List of python tips
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README.md

README.md

Python tips

List of python tips

  1. Use the Python 3 print function in Python 2
  2. Reverse a string or list
  3. Reverse by custom step
  4. List slice assignment
  5. Copy a list
  6. Create a list out of string
  7. Print elements of a list by unpacking (only Python 3)
  8. Check file or directory exists
  9. Call an external command
  10. Capture output from an external command
  11. Ternary conditional operator
  12. else in for loop
  13. Print to file
  14. Writing to file
  15. Reading from file
  16. Iterating over lines in a file
  17. Accessing attributes which start with underscores

Use the Python 3 print function in Python 2

# For Python 2, using the print() function from Python 3 helps future compatibility.
# It also allows better syntax when printing to files, or changing the line ending.
from __future__ import print_function

print('Python', 'Tips', sep='-', end='')
import sys
print('There was an error!', file=sys.stderr)
with open(filename, 'w') as f:
    print('Python!', file=f)

Reverse a string or list

my_list = ['a','b','c','d','e']
reverse_list = my_list[::-1]

my_string = "python"
print(my_string[::-1])
# output : nohtyp

Reverse by custom step

my_list = [1,2,3,4,5,6]
reverse_list = my_list[::-2]
print(reverse_list)
# output : [6,4,2]

List slice assignment

my_list = ['a','b','c','d','e']
my_list[3:] = ['x','y','z']
print(my_list)
# output : ['a', 'b', 'c', 'x', 'y', 'z']

Copy a List

a = [1, 2, 3, 4]
''' Considered as one of the weirdest syntax to copy elements.'''
a_copy = a[:]

''' Another way of copying a list.'''
a_copy2 = list()
a_copy2.extend(a) # output a_copy2 = [1, 2, 3, 4]

Create a list out of string

data = "abcd"
data_list2 = list(data)  # OutPut: data_list = ['a', 'b', 'c', 'd'] 

Print elements of a list by unpacking (only Python 3)

my_list = [1, 2, 3, 4]
print(*my_list, sep='\t')   # Print elements of my_list separated by a tab

Check file or directory exists

os.path.isfile used only for files

import os.path
os.path.isfile(filename) # True if file exists
os.path.isfile(dirname) # False if directory exists

os.path.exists used for both files and directories

import os.path
os.path.exists(filename) # True if file exists
os.path.exists(dirname) #True if directory exists

pathlib.Path method (included in Python 3+, installable with pip for Python 2)

from pathlib import Path
Path(filename).exists()

Call an external command

from subprocess import call
call(['ls,'-l'])

Capture output from an external command

from subprocess import check_output
output = check_output(['ls', '/usr/bin'])

You can also capture stderr at the same time.

from subprocess import check_output, STDOUT, CalledProcessError
try:
    output = check_output(['ls', '/nonexistent'], stderr=STDOUT)
except CalledProcessError:
    print('Error: {}'.format(output.decode()))
else:
    print('Success: {}'.format(output.decode()))

Ternary conditional operator

print('True' if True else 'False')

else in for loop

An else block is executed if the loop body is not terminated by a break statement :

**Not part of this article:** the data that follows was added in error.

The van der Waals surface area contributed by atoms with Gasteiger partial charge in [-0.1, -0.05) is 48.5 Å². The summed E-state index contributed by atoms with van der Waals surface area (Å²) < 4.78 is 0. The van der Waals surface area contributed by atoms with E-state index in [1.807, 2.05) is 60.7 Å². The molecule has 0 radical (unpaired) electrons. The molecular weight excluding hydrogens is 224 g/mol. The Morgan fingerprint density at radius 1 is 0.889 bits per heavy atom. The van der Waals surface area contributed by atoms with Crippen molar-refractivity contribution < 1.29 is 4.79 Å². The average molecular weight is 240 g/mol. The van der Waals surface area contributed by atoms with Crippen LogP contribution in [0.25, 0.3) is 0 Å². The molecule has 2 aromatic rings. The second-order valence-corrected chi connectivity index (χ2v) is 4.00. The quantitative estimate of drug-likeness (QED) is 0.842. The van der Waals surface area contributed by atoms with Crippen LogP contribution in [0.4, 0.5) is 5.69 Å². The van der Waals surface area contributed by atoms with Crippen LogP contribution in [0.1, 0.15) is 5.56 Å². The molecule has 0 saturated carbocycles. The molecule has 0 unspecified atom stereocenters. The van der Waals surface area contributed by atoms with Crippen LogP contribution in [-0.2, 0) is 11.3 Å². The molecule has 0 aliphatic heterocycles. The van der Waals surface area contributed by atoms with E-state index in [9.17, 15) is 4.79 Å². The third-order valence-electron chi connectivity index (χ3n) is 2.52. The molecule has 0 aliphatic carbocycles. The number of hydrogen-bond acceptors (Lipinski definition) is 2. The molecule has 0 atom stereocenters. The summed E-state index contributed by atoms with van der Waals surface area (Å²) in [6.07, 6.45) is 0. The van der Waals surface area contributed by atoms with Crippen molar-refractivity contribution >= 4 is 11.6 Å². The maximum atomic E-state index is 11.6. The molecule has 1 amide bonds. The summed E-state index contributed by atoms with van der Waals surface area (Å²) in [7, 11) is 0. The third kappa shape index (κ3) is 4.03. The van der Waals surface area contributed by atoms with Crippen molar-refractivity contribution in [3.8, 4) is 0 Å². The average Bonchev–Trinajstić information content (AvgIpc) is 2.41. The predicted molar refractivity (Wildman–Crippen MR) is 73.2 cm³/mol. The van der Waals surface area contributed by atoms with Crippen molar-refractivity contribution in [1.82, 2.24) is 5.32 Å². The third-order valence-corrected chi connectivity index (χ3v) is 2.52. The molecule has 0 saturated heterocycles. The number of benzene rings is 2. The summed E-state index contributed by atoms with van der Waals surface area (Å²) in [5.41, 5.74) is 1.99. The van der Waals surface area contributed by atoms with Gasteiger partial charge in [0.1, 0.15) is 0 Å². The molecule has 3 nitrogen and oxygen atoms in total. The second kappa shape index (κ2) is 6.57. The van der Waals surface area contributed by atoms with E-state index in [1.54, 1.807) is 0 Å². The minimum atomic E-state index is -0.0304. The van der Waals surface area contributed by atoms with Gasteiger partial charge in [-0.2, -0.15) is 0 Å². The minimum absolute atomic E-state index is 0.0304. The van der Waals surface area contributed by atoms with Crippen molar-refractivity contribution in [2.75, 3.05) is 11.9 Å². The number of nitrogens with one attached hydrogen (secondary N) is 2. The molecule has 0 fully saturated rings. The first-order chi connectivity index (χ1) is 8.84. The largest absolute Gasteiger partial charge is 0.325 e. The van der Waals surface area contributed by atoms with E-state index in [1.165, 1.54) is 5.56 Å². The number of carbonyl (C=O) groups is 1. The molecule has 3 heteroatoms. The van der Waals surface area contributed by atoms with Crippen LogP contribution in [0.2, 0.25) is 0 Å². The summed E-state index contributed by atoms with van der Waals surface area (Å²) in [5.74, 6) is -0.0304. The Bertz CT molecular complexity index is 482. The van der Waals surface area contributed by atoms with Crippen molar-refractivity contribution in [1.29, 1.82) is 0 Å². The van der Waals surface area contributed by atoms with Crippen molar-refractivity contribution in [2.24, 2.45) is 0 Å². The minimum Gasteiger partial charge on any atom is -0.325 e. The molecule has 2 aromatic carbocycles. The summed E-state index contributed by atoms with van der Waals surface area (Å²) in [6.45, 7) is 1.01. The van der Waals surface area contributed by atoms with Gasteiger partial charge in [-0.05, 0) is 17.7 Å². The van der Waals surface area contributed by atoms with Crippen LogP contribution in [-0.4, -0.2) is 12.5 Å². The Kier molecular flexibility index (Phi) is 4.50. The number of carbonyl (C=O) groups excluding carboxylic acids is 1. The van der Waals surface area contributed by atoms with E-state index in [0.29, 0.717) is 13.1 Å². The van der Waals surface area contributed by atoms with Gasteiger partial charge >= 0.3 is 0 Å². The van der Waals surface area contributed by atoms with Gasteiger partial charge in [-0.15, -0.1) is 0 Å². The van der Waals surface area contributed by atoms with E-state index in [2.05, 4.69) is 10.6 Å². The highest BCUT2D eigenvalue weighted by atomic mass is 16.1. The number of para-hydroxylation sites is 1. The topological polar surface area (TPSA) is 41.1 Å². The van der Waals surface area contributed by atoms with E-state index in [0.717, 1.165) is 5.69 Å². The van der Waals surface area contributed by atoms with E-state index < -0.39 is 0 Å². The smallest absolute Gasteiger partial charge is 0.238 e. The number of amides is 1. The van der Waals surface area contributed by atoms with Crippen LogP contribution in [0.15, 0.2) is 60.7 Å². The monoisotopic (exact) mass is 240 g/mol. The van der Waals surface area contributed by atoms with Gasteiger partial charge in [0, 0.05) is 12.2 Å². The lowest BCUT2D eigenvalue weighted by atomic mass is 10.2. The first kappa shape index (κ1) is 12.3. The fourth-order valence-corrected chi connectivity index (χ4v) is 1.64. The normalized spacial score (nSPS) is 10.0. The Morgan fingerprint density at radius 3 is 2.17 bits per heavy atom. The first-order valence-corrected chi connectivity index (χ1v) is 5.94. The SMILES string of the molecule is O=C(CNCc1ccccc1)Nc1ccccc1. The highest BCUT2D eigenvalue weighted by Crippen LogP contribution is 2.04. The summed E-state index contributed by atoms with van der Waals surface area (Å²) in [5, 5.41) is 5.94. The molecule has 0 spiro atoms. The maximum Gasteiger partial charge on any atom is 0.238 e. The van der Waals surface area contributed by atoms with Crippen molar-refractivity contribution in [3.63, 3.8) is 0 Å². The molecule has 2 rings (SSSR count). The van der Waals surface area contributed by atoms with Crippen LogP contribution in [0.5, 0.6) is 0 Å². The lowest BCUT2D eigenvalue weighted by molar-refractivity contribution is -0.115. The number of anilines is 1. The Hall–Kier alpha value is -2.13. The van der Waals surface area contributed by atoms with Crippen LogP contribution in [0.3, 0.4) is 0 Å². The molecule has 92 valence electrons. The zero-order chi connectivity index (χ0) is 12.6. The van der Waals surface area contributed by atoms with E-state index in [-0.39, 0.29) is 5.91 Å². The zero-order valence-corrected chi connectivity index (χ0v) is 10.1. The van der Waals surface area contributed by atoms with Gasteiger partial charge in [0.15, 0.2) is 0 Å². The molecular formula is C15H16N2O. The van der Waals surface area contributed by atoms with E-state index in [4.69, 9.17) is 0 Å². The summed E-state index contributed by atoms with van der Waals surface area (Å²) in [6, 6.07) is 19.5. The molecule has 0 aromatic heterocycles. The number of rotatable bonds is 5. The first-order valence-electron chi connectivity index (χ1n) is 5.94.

for i in range(5):
    print('Here we go!')
    if i == 2:
        break
else:
    print('There we went.')
# output : Here we go!
#          Here we go!
#          Here we go!

This for loop will get all the way to else:

for i in range(5):
    print('Here we go!')
    if i == 10:
        break
else:
    print('There we went.')
# output : Here we go!
#          Here we go!
#          Here we go!
#          Here we go!
#          Here we go!
#          There we went.

Print to file

# Using `with` and `open`, the file will be closed when the `with` block finishes.
with open(filename, 'w') as outputfile:
    print('Python!', file=outputfile)

Writing to file

with open(filename, 'a') as outputfile:
    outputfile.write('Python!\n')

Reading from file

with open('file.txt', 'r') as inputfile:
    data = inputfile.read()

Iterating over lines in a file

When iterating over lines in a file, this method uses less memory because it reads one line at a time.

with open(filename, 'r') as inputfile:
    for line in inputfile:
        # Lines have a '\n' at the end, like inputfile.readlines().
        print(line, end='')

Accessing attributes which start with underscores

“Private” instance variables that cannot be accessed except from inside an object don’t exist in Python. Since there is a valid use-case for class-private members (namely to avoid name clashes of names with names defined by subclasses), there is limited support for such a mechanism, called name mangling. Any identifier of the form __spam (at least two leading underscores, at most one trailing underscore) is textually replaced with _classname__spam, where classname is the current class name with leading underscore(s) stripped.

So to access attributes which start with underscores simply run obj_name._ClassName__attr_name .

class MyClass:

    def __init__(self):
        self.__private_attr = None

    def set_private_attr(self, attr_to_private):
        self.__private_attr = attr_to_private


attr = 7

my_class = MyClass()
my_class.set_private_attr(attr)

print(my_class._MyClass__private_attr)